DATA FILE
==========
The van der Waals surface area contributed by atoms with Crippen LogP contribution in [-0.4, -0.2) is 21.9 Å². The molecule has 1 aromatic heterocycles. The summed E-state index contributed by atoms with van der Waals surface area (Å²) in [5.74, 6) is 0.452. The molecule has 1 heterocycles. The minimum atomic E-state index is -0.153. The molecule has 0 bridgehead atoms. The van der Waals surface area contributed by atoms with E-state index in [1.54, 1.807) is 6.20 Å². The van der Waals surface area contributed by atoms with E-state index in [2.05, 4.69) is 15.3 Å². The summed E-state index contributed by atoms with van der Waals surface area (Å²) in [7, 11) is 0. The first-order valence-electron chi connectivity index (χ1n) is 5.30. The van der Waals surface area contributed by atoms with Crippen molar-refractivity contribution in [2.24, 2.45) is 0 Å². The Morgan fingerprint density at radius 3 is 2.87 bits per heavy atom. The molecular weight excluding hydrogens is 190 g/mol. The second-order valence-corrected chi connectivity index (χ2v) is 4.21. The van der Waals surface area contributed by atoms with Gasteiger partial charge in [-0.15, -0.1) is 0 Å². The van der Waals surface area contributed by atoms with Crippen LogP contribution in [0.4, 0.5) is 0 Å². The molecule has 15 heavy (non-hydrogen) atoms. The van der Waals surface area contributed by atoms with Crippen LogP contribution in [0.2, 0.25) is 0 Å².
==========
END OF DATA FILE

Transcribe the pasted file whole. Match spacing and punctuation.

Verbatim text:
The van der Waals surface area contributed by atoms with Crippen LogP contribution in [-0.4, -0.2) is 21.9 Å². The molecule has 1 aromatic heterocycles. The summed E-state index contributed by atoms with van der Waals surface area (Å²) in [5.74, 6) is 0.452. The molecule has 1 heterocycles. The minimum atomic E-state index is -0.153. The molecule has 0 bridgehead atoms. The van der Waals surface area contributed by atoms with E-state index in [1.54, 1.807) is 6.20 Å². The van der Waals surface area contributed by atoms with E-state index in [2.05, 4.69) is 15.3 Å². The summed E-state index contributed by atoms with van der Waals surface area (Å²) in [7, 11) is 0. The first-order valence-electron chi connectivity index (χ1n) is 5.30. The van der Waals surface area contributed by atoms with Crippen molar-refractivity contribution in [2.24, 2.45) is 0 Å². The Morgan fingerprint density at radius 3 is 2.87 bits per heavy atom. The molecular weight excluding hydrogens is 190 g/mol. The second-order valence-corrected chi connectivity index (χ2v) is 4.21. The van der Waals surface area contributed by atoms with Gasteiger partial charge in [-0.15, -0.1) is 0 Å². The van der Waals surface area contributed by atoms with Crippen LogP contribution in [0.4, 0.5) is 0 Å². The molecule has 15 heavy (non-hydrogen) atoms. The van der Waals surface area contributed by atoms with Crippen LogP contribution in [0.2, 0.25) is 0 Å².